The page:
Misconceptions about Rehoboth outfall abound
Beginning in 2002, I and many others participated in public discussions at the Center for the Inland Bays, the City of Rehoboth Beach, and other venues concerning the rerouting of Rehoboth’s wastewater effluent from the Lewes-Rehoboth Canal and nearby Rehoboth Bay to an alternative discharge site. The nutrients from Rehoboth’s wastewater stream had been found to contribute to the degradation of Rehoboth Bay.
There were a number of alternative disposal strategies. Each was evaluated by the city, its engineers, independent scientists, and the interested public using environmental, engineering, and financial criteria. The proposed ocean outfall was selected as the best alternative based on all of these criteria! Since then, the city and its consultants have further studied all of the alternatives, and no better plan has been proposed.
It is a disgrace that the city’s decision is still being questioned by people who should know better ,and by people who have failed to properly inform themselves of the long history of this plan and its review. The failure of outgoing DNREC Secretary Colin O’Mara to issue permits for the ocean outfall in a timely fashion is a significant blot on his otherwise meritorious record on behalf of the State of Delaware.
Dian Taylor’s letter of July 14 and other recent letters in the Cape Gazette merely contribute to the misunderstandings and misrepresentations surrounding the issues of wastewater disposal in coastal Delaware.
Fact: There is no financial value to wastewater in Sussex County!
There are places in the world where water is a limiting resource and has real financial value, but not in southern Delaware. Each year, Delaware receives adequate rainfall (45 inches per year) to replenish the water table that was depleted in the previous year (13-15 inches per year). Groundwater is abundant and largely free to farmers and the construction of spray irrigation systems for farmers is subsidized by the State of Delaware.
During Rehoboth’s planning and evaluation process, we found few farmers (and none nearby) who were interested in giving up profitable agricultural land for spray irrigation of wastewater since wastewater disposal often requires water application rates exceeding that needed for optimum crop growth, thus potentially reducing farmers’ income.
Recent changes in state regulations that Ms. Taylor addressed have no impact on the value of wastewater. While Delaware groundwater may be “precious” in the abstract, it still has no real financial value. If it did, Artesian Resources would be offering to pay the City of Rehoboth Beach for its wastewater and it is not.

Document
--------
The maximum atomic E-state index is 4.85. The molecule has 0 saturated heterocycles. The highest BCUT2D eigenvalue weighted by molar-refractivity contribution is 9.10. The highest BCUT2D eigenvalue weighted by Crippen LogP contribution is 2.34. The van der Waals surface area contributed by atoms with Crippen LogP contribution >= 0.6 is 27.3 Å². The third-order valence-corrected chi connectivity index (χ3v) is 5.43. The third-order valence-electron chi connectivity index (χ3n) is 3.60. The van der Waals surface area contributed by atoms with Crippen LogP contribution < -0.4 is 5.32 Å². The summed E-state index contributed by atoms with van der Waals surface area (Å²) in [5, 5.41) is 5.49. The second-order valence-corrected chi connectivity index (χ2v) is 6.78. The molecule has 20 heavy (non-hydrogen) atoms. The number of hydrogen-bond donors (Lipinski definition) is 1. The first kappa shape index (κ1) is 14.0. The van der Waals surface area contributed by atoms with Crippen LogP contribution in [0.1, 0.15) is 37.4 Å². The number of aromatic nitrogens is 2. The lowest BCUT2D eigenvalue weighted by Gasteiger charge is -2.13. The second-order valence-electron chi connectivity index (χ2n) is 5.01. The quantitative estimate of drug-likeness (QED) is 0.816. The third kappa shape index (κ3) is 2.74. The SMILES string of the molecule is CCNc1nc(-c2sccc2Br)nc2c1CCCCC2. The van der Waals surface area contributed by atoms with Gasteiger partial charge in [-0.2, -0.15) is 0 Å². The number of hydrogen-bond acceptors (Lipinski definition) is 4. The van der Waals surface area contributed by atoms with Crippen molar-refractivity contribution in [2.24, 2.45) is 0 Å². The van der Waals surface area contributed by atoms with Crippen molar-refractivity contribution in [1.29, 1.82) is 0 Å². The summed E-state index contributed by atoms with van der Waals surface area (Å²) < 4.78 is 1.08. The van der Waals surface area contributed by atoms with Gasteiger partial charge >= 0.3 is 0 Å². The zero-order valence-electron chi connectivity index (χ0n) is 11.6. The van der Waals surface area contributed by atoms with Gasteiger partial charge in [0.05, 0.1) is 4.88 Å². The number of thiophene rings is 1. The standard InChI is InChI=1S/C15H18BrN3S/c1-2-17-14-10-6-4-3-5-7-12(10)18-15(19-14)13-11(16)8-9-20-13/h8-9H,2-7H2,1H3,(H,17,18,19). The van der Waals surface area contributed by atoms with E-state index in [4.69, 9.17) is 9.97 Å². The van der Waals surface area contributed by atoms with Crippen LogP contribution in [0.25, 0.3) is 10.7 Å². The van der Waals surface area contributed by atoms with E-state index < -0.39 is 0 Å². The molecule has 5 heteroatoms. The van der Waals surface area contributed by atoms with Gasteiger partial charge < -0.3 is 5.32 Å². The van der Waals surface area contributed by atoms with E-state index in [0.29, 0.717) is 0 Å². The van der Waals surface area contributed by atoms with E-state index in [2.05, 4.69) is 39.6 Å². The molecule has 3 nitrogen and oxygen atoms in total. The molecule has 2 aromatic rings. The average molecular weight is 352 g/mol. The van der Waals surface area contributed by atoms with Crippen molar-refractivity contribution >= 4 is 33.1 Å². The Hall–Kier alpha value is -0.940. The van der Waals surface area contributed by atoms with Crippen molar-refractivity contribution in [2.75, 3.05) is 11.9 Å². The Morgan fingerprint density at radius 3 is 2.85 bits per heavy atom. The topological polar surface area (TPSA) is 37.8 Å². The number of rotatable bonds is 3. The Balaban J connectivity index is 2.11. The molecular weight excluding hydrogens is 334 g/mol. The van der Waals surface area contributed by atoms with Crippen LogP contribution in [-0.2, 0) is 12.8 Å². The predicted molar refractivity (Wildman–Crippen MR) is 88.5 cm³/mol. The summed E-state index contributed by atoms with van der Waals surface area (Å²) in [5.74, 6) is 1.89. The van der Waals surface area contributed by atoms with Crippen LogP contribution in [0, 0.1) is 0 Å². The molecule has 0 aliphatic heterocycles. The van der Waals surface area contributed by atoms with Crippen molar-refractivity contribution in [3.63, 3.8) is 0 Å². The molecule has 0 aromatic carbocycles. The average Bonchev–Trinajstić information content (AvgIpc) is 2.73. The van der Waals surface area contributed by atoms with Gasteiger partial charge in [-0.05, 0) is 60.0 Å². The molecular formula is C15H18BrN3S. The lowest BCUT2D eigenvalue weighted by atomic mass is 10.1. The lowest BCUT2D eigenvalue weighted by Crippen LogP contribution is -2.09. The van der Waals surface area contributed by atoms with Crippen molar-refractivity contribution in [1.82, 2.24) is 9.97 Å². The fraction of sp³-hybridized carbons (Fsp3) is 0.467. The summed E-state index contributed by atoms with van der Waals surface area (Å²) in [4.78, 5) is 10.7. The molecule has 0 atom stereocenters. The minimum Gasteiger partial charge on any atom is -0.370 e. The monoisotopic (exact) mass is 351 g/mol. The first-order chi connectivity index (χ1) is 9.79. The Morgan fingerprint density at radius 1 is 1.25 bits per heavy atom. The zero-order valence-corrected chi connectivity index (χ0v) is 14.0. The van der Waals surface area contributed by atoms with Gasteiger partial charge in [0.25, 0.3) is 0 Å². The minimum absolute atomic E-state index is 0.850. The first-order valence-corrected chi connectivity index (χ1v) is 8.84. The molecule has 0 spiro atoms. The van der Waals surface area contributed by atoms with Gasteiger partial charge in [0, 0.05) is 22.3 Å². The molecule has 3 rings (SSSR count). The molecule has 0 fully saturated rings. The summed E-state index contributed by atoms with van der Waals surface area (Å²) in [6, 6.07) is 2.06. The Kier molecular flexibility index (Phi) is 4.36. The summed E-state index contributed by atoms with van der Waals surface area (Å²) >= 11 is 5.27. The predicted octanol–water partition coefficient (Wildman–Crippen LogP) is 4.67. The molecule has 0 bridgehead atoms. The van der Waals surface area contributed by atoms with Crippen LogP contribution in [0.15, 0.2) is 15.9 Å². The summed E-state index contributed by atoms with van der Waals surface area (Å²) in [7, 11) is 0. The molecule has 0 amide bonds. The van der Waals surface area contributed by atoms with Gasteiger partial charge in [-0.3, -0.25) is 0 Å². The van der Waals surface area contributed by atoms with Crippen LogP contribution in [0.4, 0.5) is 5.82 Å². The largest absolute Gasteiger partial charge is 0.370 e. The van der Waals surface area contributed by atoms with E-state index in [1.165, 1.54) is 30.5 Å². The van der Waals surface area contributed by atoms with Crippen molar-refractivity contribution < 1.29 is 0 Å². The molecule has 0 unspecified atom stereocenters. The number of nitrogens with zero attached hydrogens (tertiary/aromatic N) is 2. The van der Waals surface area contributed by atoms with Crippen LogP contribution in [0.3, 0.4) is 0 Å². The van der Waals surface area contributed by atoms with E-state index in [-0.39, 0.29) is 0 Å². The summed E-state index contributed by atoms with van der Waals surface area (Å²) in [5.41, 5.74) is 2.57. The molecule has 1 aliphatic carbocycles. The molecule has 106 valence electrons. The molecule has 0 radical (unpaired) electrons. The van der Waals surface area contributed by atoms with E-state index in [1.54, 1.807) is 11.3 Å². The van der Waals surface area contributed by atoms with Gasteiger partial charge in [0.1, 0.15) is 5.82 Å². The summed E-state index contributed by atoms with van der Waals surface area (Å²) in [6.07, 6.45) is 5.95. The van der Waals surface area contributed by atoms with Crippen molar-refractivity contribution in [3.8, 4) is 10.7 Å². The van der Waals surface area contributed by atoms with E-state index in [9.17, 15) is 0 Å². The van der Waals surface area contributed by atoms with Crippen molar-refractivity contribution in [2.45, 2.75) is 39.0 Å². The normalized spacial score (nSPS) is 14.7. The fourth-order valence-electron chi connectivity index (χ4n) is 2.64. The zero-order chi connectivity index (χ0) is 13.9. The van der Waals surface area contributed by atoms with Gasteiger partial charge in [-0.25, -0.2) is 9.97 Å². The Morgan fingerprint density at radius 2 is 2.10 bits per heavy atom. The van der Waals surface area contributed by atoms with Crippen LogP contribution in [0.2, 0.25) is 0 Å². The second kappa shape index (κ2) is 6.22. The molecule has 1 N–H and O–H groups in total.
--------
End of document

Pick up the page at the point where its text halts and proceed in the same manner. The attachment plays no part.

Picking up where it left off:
Fact: Wastewater disposed at sea is not “lost!”
All of the water that falls on Delaware and is not immediately evapotranspired is ultimately discharged to the sea. It does not matter whether it passes through the Rehoboth Wastewater Treatment Plant, Artesian Resources’s spray irrigation facility, or through natural surface and groundwater pathways: it ends up in the same place!
Fortunately, the water discharged to the sea is replenished annually by rainfall. This is the magic of the hydrological cycle! As long as annual groundwater recharge exceeds annual consumptive use (removal from groundwater), as it does in southern Delaware, there is no problem with water supply. Therefore, the choice between disposal options could be made based on environmental criteria rather than water supply.
The City of Rehoboth, after exhaustive study, made a reasonable decision to discharge highly treated wastewater to the ocean to minimize the installation, operation, and maintenance costs of the disposal now and in the future. Fortunately, this decision is consistent with the recommendation made on the basis of environmental criteria.
Fact: Beach contamination is a stormwater, not a wastewater issue!
The beaches that have had high microbial levels in Rehoboth Beach are not near any source of municipal or domestic wastewater. The high bacterial levels reported in the NRDC Superstar Beaches report are due to people, animals and stormwater management. This is an independent problem that requires resolution, but not one associated with current or future wastewater disposal.
For comparison, the beaches in South Bethany that are adjacent to the existing ocean outfall from the South Coastal Regional Wastewater Facility have had no recent microbial contamination issues and still draw visitors to the region during the “beach months.”
In summary, the ocean outfall is good for Rehoboth Beach and Delaware because it will have minimal to no environmental impacts. In addition it will have low and predictable upkeep costs into the future. This will permit the City to tackle other environmental issues, such as beach contamination.
It is the responsibility of the City of Rehoboth to identify the wastewater disposal method that best meets the needs of its taxpayers and the environment and it has done so. The State of Delaware has failed in its responsibility to improve water quality in the Inland Bays by not issuing permits in a timely fashion and has put the city under legal pressure as a consequence.
The required permits should be issued now and the state should take action to mitigate the legal and construction-delay costs for the city, if any.
Professor of Marine and Geological Sciences
University of Delaware
Scientific and Technical Advisory Committee
Center for the Inland Bays